I won an International Human Rights Award from the American Immigration Lawyers Association for work I did helping Haitian refugees secure counsel in immigration and deportation hearings. I also published a companion law review article and broke new legal ground in transnational defamation cases and money laundering.
You recently ran for office [Clarkstown Town Council]. Would you run again?
As you know, I’ve always been civic-minded, whether protecting historic property or the reservoir. I’ve never been afraid to lead, especially as it relates to making the world a better place. I ran on the Green Party ticket, which was a long shot because in our country, third-party candidates have almost no chance. That’s too bad. It was an interesting experience. I mostly enjoyed interacting with constituents who were really supportive about my platform. I can’t say I would or wouldn’t run for an elected office in the future–I suppose that depends on what demands my time going forward.
How has your pandemic pivot been going?
It’s been surprisingly gratifying. I’ve been baking ’round the clock. I’m generally a quick study, so I’ve been figuring out the logistics on sourcing, marketing, writing a business plan as I can. But I believe I began with an edge. I’ve been baking for 15 years and felt confident about the product itself. I have learned that when you’re selling something you love and take deep pride in, there’s a kind of satisfaction that runs deep. I feel responsible for every loaf. Each one is like an offspring. Best part of this whole thing is when someone tells me how delicious it was.
What were the first steps you took?
HV Loafer just came about organically. We put word out on social media, just to experiment, and the orders started coming in. So long as we were consistently messaging, the orders continued. Now we plan to break into farmers’ markets, starting with the Piermont Market this Memorial Day Weekend, and we are gearing up to deliver pound cake and cookies to corporate offices.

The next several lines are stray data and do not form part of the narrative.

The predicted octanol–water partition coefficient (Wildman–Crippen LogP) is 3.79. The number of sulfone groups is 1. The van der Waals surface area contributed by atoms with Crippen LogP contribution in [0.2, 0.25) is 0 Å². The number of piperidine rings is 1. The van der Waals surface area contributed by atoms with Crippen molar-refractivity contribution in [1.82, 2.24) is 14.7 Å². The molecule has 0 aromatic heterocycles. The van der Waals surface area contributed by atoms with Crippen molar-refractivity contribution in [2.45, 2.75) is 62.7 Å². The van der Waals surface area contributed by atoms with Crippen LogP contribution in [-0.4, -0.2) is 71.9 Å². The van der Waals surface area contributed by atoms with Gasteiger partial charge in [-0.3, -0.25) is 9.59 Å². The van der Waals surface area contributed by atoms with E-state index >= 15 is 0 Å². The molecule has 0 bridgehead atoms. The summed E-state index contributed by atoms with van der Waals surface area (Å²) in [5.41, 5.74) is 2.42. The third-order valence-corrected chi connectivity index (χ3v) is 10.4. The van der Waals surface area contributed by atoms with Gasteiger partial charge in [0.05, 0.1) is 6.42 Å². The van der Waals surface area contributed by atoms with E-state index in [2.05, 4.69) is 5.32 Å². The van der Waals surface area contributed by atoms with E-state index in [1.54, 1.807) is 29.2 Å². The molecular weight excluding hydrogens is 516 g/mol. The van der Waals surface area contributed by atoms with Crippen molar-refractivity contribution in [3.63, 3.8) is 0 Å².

How would you advise others who may be considering a new career?
Do it. Do what you love while you’re working another job if you can. Perfect a skill, because that skill may become the thing you rely on at some point in your life. The pandemic has shown us the fragility of life. Sometimes you start a business because you have the luxury to do so. Other times, you do so out of necessity. Any business is a complicated endeavor that requires clarity, focus, good timing, and a bit of luck. I’d say you have a better chance at succeeding if you’re working on something that matters to you.
Any other talents simmering under the surface?
I love woodworking. I’ve built garden enclosures, wooden shutters, benches, and bird boxes. As I said, I like to work with my hands. Woodworking, though, is more forgiving. I view it as an art. Baking is a science. It demands precision.
What’s next for Hudson Valley Loafer?
For now, we are going to continue delivering to Rockland customers, but as the world opens up, we will do more markets, corporate packages, and we may even get a little food truck. We’ve been eyeing ways to make HV Loafer a mobile option. Stay tuned!
To order from Hudson Valley Loafer or to find out which farmer’s market that they will attend next, visit hvloafer.com or find them on Facebook.
Note to my readers
If you’d like one of my two published collections of essays, interviews and sketches, or some of my Nyack Sketch Log branded-gear, you can visit nyackgift.com.
Thanks for your support over the last nine years.
Bill Batson is an activist, artist and writer who lives and sketches in Nyack, NY. Nyack Sketch Log: ” Pandemic Pivot, from Barrister to Baker” © 2020 Bill Batson. To see more, visit billbatsonarts.com